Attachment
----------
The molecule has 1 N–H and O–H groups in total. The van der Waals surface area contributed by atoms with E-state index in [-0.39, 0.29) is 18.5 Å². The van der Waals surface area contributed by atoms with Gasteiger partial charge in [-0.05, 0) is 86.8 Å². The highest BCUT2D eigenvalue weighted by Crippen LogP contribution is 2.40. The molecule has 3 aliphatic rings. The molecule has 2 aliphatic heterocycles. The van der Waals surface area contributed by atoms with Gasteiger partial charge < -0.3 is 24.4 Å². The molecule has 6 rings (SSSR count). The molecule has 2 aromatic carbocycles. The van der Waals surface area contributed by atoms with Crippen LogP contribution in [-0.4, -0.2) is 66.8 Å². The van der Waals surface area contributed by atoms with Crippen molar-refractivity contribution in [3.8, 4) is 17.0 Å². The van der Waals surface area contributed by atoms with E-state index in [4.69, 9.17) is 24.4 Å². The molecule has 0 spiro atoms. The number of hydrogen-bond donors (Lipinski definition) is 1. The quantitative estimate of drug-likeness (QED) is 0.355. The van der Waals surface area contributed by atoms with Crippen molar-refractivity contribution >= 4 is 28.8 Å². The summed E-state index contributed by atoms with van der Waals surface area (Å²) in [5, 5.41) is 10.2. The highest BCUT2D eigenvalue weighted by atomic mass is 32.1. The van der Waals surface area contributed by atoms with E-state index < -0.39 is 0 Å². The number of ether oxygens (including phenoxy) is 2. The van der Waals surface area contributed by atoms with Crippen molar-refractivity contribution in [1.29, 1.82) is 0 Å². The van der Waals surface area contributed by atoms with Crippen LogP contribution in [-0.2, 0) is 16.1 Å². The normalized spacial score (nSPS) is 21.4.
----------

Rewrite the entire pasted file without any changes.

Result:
The molecule has 1 N–H and O–H groups in total. The van der Waals surface area contributed by atoms with E-state index in [-0.39, 0.29) is 18.5 Å². The van der Waals surface area contributed by atoms with Gasteiger partial charge in [-0.05, 0) is 86.8 Å². The highest BCUT2D eigenvalue weighted by Crippen LogP contribution is 2.40. The molecule has 3 aliphatic rings. The molecule has 2 aliphatic heterocycles. The van der Waals surface area contributed by atoms with Gasteiger partial charge < -0.3 is 24.4 Å². The molecule has 6 rings (SSSR count). The molecule has 2 aromatic carbocycles. The van der Waals surface area contributed by atoms with Crippen LogP contribution in [-0.4, -0.2) is 66.8 Å². The van der Waals surface area contributed by atoms with Crippen molar-refractivity contribution in [3.8, 4) is 17.0 Å². The van der Waals surface area contributed by atoms with E-state index in [4.69, 9.17) is 24.4 Å². The molecule has 0 spiro atoms. The number of hydrogen-bond donors (Lipinski definition) is 1. The quantitative estimate of drug-likeness (QED) is 0.355. The van der Waals surface area contributed by atoms with Crippen molar-refractivity contribution >= 4 is 28.8 Å². The summed E-state index contributed by atoms with van der Waals surface area (Å²) in [5, 5.41) is 10.2. The highest BCUT2D eigenvalue weighted by atomic mass is 32.1. The van der Waals surface area contributed by atoms with E-state index < -0.39 is 0 Å². The number of ether oxygens (including phenoxy) is 2. The van der Waals surface area contributed by atoms with Crippen molar-refractivity contribution in [1.29, 1.82) is 0 Å². The van der Waals surface area contributed by atoms with Crippen LogP contribution in [-0.2, 0) is 16.1 Å². The normalized spacial score (nSPS) is 21.4.